• When these are used, a second surgery will be required to remove them after the bone has healed. Non-absorbable bone cement will also need to be replaced with bone graft by subsequent surgical procedures. An absorbable mix of synthetic bone substitute with antibiotics in it or absorbable antibiotic beads can also be used. These do not need to be later removed by surgery as they will break down over time and help the bone grow after the infection is gone. The doctor will discuss the treatment options and help you select the method that will be most effective for your specific situation.
  • II. Oral or IV antibiotic therapy:
    • After the bone has been cleaned out and antibiotics have been administered locally, oral or IV antibiotic therapy is required for six weeks to eradicate any remaining bacterial cells in the bone and bloodstream. Once the bacteria that infected the bone has been identified by laboratory results of surgical samples, the doctor will be able to determine which method is necessary.

Severe Bone Infection Treatment Steps

  • Severe bone infections are also treated with the first two surgical steps of mild bone infections: cleansing out the infected or dead bone and tissue (debridement), and applying antibiotics directly to the infection site. With severe infection, however, the bone is not strong enough to bear weight after debridement.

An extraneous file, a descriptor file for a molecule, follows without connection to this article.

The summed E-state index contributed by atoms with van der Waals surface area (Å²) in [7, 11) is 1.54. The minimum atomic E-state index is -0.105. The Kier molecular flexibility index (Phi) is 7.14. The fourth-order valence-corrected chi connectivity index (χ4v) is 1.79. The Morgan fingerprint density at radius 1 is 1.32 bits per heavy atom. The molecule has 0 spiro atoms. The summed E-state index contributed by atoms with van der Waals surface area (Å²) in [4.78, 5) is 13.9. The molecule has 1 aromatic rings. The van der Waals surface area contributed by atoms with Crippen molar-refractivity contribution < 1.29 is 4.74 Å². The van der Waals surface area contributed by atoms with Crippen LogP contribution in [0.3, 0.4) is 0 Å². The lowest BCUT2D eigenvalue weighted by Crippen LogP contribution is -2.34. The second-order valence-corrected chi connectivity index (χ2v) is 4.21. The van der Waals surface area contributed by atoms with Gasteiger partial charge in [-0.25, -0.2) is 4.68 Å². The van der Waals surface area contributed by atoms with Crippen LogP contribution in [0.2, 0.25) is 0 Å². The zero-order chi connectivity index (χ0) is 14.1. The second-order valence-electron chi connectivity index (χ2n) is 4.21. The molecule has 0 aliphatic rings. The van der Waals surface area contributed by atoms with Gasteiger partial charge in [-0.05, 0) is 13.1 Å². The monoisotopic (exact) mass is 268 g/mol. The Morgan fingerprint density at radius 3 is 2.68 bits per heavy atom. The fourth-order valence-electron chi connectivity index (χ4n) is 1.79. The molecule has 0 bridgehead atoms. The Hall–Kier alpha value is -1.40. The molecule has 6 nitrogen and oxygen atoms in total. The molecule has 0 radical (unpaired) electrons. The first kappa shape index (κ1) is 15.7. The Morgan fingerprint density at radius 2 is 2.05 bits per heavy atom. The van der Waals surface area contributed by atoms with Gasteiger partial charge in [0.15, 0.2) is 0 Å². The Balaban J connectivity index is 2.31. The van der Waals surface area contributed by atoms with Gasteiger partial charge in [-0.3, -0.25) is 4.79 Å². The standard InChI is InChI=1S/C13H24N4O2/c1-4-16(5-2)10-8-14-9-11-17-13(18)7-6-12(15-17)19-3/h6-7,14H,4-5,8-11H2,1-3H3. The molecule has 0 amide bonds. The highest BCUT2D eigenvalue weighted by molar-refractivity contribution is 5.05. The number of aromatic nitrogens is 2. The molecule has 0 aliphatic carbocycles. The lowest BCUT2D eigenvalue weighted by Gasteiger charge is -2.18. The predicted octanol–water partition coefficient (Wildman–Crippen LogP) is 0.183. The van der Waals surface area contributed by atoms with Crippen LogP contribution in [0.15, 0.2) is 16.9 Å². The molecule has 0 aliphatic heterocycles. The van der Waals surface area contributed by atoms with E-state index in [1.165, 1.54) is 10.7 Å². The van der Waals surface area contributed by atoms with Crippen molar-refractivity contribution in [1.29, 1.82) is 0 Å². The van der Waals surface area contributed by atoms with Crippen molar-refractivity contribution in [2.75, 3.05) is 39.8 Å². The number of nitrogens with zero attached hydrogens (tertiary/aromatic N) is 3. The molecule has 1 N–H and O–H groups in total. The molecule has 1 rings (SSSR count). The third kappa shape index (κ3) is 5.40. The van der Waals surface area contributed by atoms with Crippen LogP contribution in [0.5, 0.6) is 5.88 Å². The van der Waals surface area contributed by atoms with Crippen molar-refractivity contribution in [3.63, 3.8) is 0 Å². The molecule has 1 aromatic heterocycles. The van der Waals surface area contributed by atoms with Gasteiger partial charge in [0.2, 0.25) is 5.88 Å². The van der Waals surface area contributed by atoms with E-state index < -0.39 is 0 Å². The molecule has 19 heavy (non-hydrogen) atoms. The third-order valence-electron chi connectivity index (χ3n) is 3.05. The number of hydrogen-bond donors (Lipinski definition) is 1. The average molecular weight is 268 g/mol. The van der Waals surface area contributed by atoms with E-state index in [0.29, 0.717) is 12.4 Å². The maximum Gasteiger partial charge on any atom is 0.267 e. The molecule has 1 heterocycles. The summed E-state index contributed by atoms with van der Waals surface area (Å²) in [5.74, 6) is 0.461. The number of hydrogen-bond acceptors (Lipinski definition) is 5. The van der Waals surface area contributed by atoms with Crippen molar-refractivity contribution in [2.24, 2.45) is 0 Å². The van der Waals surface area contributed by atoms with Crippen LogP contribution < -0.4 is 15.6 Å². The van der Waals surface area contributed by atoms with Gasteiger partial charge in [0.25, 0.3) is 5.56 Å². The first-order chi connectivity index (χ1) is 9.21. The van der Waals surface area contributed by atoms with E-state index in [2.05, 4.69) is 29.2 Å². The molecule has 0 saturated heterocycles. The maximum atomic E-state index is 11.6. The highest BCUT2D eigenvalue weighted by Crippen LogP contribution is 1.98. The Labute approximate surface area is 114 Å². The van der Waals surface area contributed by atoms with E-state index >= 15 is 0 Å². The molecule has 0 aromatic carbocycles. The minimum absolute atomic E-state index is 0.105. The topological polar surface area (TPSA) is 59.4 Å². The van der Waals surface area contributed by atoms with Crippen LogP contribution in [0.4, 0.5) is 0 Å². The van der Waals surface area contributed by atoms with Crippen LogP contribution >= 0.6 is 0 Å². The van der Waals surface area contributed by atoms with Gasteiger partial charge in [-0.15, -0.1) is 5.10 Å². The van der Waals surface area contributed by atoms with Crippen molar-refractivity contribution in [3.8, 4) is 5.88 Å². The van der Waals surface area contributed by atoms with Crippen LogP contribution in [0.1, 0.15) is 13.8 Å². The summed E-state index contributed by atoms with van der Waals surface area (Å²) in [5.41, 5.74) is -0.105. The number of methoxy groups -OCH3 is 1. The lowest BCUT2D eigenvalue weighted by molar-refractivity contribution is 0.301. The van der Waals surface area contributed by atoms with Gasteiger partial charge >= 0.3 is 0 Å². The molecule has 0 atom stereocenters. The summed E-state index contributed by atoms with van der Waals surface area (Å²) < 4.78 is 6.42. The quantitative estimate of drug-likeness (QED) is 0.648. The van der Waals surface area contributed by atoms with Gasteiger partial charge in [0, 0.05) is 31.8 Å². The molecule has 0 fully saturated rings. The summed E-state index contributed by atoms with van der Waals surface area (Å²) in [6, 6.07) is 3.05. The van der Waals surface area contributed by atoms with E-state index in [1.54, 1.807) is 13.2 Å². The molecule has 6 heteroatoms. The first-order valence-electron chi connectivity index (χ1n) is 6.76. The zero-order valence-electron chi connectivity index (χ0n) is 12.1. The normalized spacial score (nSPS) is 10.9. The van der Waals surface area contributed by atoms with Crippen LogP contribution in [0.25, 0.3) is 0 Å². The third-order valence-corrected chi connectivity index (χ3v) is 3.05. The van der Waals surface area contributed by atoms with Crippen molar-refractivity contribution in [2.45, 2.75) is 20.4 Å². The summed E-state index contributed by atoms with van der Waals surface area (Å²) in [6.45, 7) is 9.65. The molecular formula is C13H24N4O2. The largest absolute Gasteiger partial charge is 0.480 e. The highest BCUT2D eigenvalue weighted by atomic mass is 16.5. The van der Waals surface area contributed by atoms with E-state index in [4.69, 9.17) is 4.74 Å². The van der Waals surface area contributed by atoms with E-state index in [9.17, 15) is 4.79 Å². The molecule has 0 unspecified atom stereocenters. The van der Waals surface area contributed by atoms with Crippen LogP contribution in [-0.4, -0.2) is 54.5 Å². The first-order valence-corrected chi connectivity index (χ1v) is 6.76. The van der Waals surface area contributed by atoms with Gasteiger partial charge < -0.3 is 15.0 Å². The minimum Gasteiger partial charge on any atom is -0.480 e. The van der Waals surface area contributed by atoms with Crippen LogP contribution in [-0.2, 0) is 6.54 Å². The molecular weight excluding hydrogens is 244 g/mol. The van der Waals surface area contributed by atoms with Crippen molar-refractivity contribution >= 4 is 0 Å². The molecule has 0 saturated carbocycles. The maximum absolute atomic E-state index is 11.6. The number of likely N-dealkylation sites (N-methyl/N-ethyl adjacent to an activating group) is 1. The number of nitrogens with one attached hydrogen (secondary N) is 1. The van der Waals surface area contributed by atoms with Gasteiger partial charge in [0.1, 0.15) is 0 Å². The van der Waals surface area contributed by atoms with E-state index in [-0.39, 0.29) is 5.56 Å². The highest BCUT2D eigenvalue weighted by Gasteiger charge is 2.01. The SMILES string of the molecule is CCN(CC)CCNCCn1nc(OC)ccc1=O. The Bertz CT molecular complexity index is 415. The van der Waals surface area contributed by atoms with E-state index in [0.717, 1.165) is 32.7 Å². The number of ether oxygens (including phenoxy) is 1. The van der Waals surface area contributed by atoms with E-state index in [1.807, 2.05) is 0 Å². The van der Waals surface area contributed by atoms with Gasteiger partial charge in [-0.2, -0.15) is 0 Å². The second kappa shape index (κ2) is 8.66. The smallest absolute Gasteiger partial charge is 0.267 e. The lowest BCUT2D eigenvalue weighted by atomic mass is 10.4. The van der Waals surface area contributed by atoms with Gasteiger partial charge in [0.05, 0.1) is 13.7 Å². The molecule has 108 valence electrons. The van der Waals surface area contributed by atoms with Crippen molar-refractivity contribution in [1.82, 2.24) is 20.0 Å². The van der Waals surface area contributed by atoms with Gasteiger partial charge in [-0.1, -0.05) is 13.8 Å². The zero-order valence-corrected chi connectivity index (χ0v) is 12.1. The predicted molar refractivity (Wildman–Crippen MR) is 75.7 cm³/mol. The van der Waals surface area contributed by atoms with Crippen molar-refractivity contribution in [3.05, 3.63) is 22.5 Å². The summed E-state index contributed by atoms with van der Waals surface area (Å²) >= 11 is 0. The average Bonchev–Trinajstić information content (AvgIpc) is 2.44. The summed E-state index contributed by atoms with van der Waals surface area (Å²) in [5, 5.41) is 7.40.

Many techniques are available to rebuild bone after the bone cleaning procedure has been performed and after antibiotics have been administered locally. Temporary structural stability can be achieved with an external fixator while the infection is being eradicated. Bone rebuilding techniques may also involve bone grafting or bone transport that is achieved with the use of a special Ilizarov external fixator. The fixator can remain in place for several months depending on how much bone was lost from the infection. Just like mild bone infections, severe infections also require six weeks of oral or IV antibiotic therapy that is specific to the bacteria that were present in the bone.

This video helps demonstrate the treatment process:

Illustration of how a bone infection is treated at the International Center for Limb Lengthening

For more information, please see the Devices & Procedures to Fight Bone Infection section of our website.

Why choose the International Center for Limb Lengthening for treatment of bone infection?

The International Center for Limb Lengthening is a leader in healing patients with bone and joint infections. Dr. Janet Conway is an internationally-recognized expert specializing in the treatment of bone and joint infections and has saved lives and limbs of patients who have failed to heal elsewhere. She has authored and published many papers on the subject and has pioneered numerous innovative treatments for bone infection, including antibiotic-coated rods.

Bone infection treatment can be complex. Your doctor at the International Center for Limb Lengthening will take the time to make sure you understand all your options and then will customize your treatment to meet your specific needs. Our patients benefit from our team-centered approach with world-renowned surgeons and specialized physician assistants, nurses and physical therapists. We help patients with bone infection achieve their best possible result.

Doctors who treat bone infection